First steel erected at new Red Wings arena
3 November 2015
The first piece of structural steel has been put in place that will form a portion of the skeleton of the Detroit Red Wings’ $532.5 million arena.
The piece is a 41-foot, 4-inch I-beam that is part of a $50 million contract awarded earlier this year to Detroit-based Midwest Steel Inc. for more than 9,500 tons of steel, according to a statement Monday from project manager Olympia Development of Michigan.
Midwest Steel also has a contract for structural precast concrete for $7.7 million.
The massive excavation that moved 488,000 cubic yards of soil to create the area of the ice rink and seating bowl 40 feet below street level was completed in August, and hundreds of deep pier foundations were drilled and filled with concrete through September.
The concrete walls for elevator shafts also were erected, and concrete was poured for the foundation walls of the bowl perimeter.
Work on the arena began in September 2014.
The arena is a “deconstructed” design that pulls the glass-roofed concourse, offices and other elements into separate buildings connected — but outside the arena bowl — to make its restaurants and retail available when the venue isn’t being used for hockey or events.
The roof will be LED-lit and can change colors or display images.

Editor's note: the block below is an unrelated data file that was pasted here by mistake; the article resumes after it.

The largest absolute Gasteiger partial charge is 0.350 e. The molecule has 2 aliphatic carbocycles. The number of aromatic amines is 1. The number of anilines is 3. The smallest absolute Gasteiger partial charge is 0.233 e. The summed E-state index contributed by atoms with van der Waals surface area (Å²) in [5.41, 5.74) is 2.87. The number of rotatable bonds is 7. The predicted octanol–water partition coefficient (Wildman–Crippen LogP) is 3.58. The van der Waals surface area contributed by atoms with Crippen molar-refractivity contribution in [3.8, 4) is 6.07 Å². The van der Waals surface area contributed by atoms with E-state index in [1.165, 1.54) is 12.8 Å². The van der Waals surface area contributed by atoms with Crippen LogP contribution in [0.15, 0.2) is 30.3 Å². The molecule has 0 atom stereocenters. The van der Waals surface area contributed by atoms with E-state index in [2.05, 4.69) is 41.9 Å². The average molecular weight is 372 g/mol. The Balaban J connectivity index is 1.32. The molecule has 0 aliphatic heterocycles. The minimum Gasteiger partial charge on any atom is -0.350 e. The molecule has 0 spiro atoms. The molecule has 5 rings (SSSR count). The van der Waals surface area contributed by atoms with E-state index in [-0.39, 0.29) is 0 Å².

The current design shows 20,189 seats, an increase over Joe Louis Arena’s 20,066 seats (second largest in the NHL). It will have 74 suites.
Work on the public-private financed eight-story arena is on schedule and will continue through the winter to ensure the building opens by September 2017, according to Olympia.
Olympia is the real estate arm of Red Wings owner Mike and Marian Ilitch’s $3.3 billion business holdings that include the Red Wings, Detroit Tigers and the Little Caesars pizza chain.
So far, $200 million in contracts have been awarded for the project, according to Detroit’s Downtown Development Authority, which will own the building. Of those, $98.5 million have been publicly announced this year.
Olympia said $136 million in arena contracts have been awarded to Detroit-based or -headquartered companies.
In addition to the Detroit business participation effort, Olympia has also set a goal of hiring at least 51 percent Detroit residents for the arena construction. That target is being met and exceeded with the current workforce comprised of 54 percent Detroiters.
The DDA approves the contracts, on recommendation of ODM and the general contractor, that are more than $500,000.
Southfield-based Barton Malow Co., Detroit-based White Construction and Indianapolis-based Hunt Construction Group are jointly managing construction of the arena.
Detroit-based civil engineering firm Giffels Webster is the design consultant, and the Detroit office of Parsons Brinckerhoff is the traffic engineer.
Ann Arbor-based SmithGroup JJR is handling the landscape design.
White Plains, N.Y.-based Street-Works leads the urban planning and design for the project. It specializes in mixed-use and commercial development, planning and financing.
Also working on the project is Heritage Development Services LLC, a unit of Detroit-based economic development consultant The Diggs Group Inc.